The scariest stuff on Halloween is often what you’d least expect. Instead of vampires, witches, werewolves and zombies, the true scares often come in the form of accidents or overindulgence. It’s so easy to get carried away with the fun of Halloween — so much candy, so little time — that you forget about the real dangers that are lurking out there.

To keep your Halloween revels safe instead of scary (okay, maybe a little scary!), be aware of the most common dangers on Halloween.

True Life Halloween Horrors

• Car Accidents — With people out on the roads driving to a party or to prime trick-or-treating grounds, car accidents are likely on Halloween. According to the experts*, nearly 60% of Halloween highway fatalities involve impaired drivers, so partying adults should be sure to have a designated driver. Costumed kids are also at risk, since drivers may not expect them in and on roadways, resulting in accidents.

• Wounds and stabbings — Swords and knives are often great costume additions but even toys can cause injuries from time to time. Doctors see a lot of accidental stabbings and eye wounds from these costume accessories.

• Fright Night fires and burns — Pumpkins with candles inside are a fun, decorative touch on Halloween, but they’re also a fire hazard. Costumes, shrubbery or even homes can catch fire, leading to injuries and even death.

• Allergic reactions or infections — A great costume on Halloween can involve crazy makeup, body paint glitter and contact lenses, but these things can also cause serious allergic reactions and infections. Test makeup and body paint on a section of the arm to make sure there is no reaction before going full speed into costume-land. No one should wear decorative lenses unless they’ve been fitted by an eye-care professional.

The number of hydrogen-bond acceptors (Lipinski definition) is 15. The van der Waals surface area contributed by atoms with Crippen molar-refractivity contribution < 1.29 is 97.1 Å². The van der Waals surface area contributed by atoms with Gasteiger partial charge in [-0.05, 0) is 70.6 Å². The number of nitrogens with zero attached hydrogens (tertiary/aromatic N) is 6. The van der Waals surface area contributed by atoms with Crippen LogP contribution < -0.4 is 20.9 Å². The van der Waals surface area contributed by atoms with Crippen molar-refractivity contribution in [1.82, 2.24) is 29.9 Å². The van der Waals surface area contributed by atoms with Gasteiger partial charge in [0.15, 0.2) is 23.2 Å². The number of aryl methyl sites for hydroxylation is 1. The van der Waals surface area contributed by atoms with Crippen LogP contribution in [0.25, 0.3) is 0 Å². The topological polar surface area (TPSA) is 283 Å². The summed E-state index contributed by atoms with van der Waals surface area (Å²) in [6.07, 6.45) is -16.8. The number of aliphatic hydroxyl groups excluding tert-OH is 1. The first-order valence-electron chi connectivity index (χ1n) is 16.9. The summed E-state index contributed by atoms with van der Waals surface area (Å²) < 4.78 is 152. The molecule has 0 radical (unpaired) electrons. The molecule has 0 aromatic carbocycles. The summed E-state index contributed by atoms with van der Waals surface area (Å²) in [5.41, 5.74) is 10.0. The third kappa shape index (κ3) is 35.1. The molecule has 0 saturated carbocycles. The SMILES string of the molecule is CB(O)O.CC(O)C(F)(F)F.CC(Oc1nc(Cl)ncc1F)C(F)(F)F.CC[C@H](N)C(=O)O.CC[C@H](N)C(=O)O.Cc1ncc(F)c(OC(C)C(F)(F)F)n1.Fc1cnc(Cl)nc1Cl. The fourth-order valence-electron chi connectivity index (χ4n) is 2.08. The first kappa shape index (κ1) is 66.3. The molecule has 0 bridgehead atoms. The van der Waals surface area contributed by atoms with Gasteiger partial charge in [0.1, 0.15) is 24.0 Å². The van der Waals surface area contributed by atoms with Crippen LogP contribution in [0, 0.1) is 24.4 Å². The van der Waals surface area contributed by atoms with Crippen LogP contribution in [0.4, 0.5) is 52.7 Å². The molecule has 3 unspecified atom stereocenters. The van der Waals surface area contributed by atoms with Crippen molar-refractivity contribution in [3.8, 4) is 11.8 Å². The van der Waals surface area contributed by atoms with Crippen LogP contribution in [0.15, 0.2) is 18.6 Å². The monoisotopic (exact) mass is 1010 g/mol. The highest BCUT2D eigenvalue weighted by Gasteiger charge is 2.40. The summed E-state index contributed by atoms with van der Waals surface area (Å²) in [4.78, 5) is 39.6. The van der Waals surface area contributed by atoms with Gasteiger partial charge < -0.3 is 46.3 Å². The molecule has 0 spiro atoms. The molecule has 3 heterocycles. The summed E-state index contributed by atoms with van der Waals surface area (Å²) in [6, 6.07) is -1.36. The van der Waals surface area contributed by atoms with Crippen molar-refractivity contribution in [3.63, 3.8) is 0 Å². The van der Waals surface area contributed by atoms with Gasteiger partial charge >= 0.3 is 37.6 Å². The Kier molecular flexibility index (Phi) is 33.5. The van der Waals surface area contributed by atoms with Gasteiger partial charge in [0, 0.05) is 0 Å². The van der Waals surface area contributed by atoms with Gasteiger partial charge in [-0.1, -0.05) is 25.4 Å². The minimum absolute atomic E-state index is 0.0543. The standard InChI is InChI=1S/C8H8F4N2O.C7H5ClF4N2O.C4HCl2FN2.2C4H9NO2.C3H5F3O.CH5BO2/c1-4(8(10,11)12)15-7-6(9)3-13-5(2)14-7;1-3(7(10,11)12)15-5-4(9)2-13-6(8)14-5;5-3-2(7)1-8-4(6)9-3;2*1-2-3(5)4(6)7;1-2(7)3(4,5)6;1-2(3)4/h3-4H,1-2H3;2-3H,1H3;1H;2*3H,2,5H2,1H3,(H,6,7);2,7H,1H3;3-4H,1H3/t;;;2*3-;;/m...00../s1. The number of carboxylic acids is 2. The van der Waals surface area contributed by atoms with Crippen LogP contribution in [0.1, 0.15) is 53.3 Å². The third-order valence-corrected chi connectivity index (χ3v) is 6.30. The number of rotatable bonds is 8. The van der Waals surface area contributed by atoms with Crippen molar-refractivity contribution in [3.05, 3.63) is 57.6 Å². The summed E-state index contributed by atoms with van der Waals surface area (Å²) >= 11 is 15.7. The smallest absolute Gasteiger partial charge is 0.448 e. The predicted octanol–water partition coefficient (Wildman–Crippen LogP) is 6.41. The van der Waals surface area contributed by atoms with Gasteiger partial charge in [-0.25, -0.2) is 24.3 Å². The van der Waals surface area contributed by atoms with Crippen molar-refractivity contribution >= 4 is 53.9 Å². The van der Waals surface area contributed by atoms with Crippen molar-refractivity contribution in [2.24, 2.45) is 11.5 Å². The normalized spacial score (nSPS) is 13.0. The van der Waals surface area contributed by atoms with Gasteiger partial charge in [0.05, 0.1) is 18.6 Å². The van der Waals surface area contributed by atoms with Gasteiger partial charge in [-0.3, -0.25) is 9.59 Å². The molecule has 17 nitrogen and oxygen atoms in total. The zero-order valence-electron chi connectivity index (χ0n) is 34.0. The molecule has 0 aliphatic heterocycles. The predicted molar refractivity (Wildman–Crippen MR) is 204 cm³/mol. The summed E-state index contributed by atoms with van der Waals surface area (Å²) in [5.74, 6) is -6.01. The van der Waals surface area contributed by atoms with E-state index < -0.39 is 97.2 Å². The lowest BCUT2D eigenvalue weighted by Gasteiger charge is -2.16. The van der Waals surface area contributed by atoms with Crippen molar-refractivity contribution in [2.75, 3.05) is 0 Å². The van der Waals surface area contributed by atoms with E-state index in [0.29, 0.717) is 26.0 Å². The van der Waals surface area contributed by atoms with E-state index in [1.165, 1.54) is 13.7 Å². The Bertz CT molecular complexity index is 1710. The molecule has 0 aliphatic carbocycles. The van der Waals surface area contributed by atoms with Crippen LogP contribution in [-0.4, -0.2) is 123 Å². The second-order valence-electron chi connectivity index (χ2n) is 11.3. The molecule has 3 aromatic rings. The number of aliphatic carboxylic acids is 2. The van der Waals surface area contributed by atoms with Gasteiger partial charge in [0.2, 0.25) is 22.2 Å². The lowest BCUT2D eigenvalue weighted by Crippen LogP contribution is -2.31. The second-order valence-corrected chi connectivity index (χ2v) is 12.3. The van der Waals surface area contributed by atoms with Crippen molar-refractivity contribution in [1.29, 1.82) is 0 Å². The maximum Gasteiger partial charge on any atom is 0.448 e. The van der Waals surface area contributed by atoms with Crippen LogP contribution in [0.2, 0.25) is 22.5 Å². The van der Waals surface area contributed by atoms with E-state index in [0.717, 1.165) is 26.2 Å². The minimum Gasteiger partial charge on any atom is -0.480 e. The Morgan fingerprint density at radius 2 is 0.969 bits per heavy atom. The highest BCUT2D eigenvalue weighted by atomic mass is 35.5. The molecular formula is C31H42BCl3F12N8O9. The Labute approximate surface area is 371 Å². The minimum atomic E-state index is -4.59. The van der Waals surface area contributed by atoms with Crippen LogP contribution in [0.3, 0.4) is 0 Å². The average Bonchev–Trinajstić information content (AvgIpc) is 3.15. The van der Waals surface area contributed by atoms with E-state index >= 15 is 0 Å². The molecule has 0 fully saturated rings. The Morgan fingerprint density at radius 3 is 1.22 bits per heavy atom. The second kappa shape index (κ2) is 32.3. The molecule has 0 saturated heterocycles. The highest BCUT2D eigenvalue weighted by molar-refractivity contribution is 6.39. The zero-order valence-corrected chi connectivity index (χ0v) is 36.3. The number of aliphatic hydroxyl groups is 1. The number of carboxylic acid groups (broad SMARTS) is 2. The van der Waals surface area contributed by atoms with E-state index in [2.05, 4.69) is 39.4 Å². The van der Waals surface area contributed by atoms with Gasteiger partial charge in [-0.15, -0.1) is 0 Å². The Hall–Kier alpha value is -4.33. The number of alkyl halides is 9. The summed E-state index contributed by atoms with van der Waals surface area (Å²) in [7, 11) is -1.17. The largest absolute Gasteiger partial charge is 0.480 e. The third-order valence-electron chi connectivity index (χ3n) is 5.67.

• Cuts, bruises and broken bones — Dressed in outlandish costumes and masks, many Halloween partygoers and trick-or-treaters trip, fall and hurt themselves. In fact, falls are the leading cause of unintentional injury on Halloween, according to the National Safety Council. Make sure eye openings on masks are wide enough so wearers can see clearly. Be careful of decorative high heels or wacky shoes and slippers that make it difficult to walk.

• Stomach aches and nausea – Eat dinner or a snack before hitting the town, whether you’re trick-or-treating or heading to a costume party. Overindulging in alcoholic beverages or candy can lead to sickness and vomiting, especially on an empty stomach.

Don’t let the real life scares get the best of you this Halloween. If you know what’s really lurking around the corner, you can still have a safe and happy Halloween. And if the night takes a turn for the worse and you do succumb to a true life Halloween horror, whether it’s a wound, a burn or a upset stomach, your local AFC is here to help.

Did your Halloween fun go from celebratory to scary in the blink of an eye? Share your tales of terror!